HIPAA, The Insider Threat & Prison Time

It seems there are more and more stories related to patient privacy and HIPAA popping up lately. Today another story caught my eye related to them.

Joseph Nathaniel Harris, the former branch manager of the San Jose Medical Group’s McKee clinic was sentenced last Friday (10/5) to “21 months in prison and three years of supervised release. Judge Jeremy Fogel also ordered him to pay $145,154 in restitution.”
Harris pleaded guilty to stealing computer equipment and a DVD containing “patients’ names, Social Security numbers, medical diagnoses and other information.”
He reportedly also stole money and medications from the clinic, and is suspected of burglerizing the area clinics after he left his job as manager.
What is interesting is that, before he was hired as manager of the clinic, he had been

“fired from a 2003 job at the Silicon Valley Children’s Fund for conducting personal business, including selling computers on Craigslist, on company time. After he was fired from that job, there was a burglary at the Children’s Fund offices and two computers were stolen.”

HIPAA was not mentioned in as a consideration in the charges or sentencing, but prison time is one of the possible sanctions under HIPAA.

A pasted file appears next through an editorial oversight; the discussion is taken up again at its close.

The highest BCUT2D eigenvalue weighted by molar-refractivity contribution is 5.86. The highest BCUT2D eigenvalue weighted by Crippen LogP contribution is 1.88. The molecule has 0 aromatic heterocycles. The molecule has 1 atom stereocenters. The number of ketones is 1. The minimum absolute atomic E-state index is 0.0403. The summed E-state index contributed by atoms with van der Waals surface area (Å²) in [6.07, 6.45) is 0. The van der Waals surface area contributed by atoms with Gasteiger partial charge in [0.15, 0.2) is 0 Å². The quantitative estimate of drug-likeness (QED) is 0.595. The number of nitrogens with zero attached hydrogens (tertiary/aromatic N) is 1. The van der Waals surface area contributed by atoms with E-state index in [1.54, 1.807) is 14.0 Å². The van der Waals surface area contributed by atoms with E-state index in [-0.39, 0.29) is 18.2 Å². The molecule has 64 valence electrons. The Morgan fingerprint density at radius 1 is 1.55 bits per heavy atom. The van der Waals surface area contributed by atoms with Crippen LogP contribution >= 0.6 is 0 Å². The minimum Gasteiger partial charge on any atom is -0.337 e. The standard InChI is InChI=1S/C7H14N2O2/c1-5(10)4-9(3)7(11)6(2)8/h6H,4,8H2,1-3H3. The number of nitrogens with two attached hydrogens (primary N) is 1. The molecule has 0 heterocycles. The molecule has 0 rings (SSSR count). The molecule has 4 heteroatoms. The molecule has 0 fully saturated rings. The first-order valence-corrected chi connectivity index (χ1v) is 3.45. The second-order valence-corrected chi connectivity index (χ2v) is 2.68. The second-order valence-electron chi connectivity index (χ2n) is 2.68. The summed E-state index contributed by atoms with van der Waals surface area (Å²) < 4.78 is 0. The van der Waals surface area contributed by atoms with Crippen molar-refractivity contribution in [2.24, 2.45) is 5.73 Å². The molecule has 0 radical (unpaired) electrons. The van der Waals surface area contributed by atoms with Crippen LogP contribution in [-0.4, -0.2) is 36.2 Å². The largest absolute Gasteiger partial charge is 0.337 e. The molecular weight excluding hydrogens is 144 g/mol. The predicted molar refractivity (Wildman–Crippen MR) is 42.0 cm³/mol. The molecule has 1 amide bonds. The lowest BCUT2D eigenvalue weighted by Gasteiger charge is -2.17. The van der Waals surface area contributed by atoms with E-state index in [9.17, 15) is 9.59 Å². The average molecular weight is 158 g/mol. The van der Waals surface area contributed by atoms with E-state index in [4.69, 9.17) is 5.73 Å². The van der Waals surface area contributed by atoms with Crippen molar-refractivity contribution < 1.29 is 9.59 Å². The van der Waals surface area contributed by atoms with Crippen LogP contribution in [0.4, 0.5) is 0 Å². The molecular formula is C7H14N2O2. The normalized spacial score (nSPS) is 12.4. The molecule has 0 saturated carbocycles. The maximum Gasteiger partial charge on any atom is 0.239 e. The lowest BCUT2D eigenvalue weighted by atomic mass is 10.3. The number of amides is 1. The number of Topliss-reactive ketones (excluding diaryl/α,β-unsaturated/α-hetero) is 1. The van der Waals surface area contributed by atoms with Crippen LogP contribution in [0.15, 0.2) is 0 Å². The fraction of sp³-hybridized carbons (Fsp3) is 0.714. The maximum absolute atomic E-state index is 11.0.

* Organizations must be aware of the insider threat and address it with procedures, training and awareness. Background checks for positions with authorized access to sensitive information should be done if possible. Personnel should be told how to spot red flags of coworkers who may be doing bad things, and they should know how to report them.
* It will be interesting to see if the Department of Health and Human Services pursues doing an audit within the clinic to identify HIPAA violations. Considering the extent of Harris’ criminal actions it looks as though the privacy and security safeguards required by HIPAA were far from being followed.

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